I’m happy to welcome the very nice and very talented, Nik Perring, to my blog today. I first came across Nik by chance when I heard him read some of his stories online and being a flash fiction writer myself, I was intrigued by their brevity and also by their surreal originality. He’s here today to talk about his great little collection of flash fiction ‘Not So Perfect’.
Valerie Sirr: Hi Nik and welcome to the blog! I describe the book as ‘little’ because the physical book, just like the stories in ‘Not So Perfect’ is dinky sized but of great quality – when it arrived in the post it struck me how beautifully produced it is. It’s very handy to carry around too. Did you have much input into the design?
Nik Perring: Hi Valerie, and Valerie’s readers! It’s great to be here. Thanks for inviting me over.
The design is pretty much all down to Roast Books (the marvellous people who published it). And, yes, I did have input – most of it seemed to be me nodding excitedly saying, ‘What a great idea!’. A lot of people have said that they like the size because of its portability. I think one of the things I like about it the most (as well as it looking pretty cool and different) is that it’s about the size of a CD case, and I think that makes sense because the stories inside it are song length.
VS: I asked you before on your ‘Any Questions’ blog post about titles and thanks for your considered answer by the way. Was ‘Not So Perfect’ difficult to come up with? It’s a phrase from one of the stories, ‘Pacifier’: ‘Not so perfect yourself, eh!’, again a sliver of a story, but a deceptively simple one that says a lot about marriage and sex.
NP: I think, when I first put the collection together (which was basically me picking the best things I’d written over a two or three year period) I’d thought it could be called ‘Little Voices’ which, ultimately, wouldn’t have worked so we (Roast Books and me) had to find a new one. It was pretty quick to come up with. I think I just made lots of lists of things I thought captured the book’s mood, or lines from the stories, and saw which ones stood out. ‘Not So Perfect’ was the one that stood out the most, and by quite some distance and I think it works great.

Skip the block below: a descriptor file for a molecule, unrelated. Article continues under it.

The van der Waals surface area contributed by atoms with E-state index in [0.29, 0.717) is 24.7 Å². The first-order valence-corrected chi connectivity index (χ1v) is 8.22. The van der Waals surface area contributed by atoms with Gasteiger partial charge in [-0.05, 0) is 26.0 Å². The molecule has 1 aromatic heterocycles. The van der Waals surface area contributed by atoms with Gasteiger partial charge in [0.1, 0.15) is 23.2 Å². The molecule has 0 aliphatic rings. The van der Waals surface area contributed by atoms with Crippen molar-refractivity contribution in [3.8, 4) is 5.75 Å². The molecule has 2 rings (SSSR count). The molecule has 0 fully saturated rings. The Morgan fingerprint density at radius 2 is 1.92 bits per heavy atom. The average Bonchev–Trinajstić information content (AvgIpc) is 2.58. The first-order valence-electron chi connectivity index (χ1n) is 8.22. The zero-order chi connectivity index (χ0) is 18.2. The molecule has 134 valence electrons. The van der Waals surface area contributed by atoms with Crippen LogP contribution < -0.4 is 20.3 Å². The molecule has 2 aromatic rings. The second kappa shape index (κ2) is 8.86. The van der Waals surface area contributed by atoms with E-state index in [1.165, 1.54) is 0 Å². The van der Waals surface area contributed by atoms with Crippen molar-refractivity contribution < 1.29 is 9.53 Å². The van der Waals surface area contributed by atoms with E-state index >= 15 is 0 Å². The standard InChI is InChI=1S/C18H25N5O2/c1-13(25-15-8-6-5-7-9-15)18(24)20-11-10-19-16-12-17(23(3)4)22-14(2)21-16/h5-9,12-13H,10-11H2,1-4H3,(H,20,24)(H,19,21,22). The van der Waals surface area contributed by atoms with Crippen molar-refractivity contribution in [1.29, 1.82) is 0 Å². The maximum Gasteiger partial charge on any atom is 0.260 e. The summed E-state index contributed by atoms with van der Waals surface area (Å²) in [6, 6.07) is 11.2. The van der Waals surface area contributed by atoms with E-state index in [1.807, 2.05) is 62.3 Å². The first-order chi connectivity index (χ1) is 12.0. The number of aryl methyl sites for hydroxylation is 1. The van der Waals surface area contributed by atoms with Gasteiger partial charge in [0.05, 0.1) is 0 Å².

VS: I admired the stories in ‘Not So Perfect’ for their inventiveness. They’re like reading children’s stories written for adults. I notice you began writing stories for children. Can you tell us a bit about that?
NP: Thanks! That’s always a lovely thing to hear. I think that’s what I was going for. I like stories to be simply told, to be efficient, to let Story come first, not the author or his/her vocabulary or ego. So that’s where the simplicity of sentence structre and the telling of the stories comes from. That and a fondness for the Hemingway school of structure. And along with my desire to write what I like to think could be called something like grown-up fairy tales. Someone described my work a little while ago as being like an accessible Angela Carter, which, I guess is about right, although probably nowhere near as good.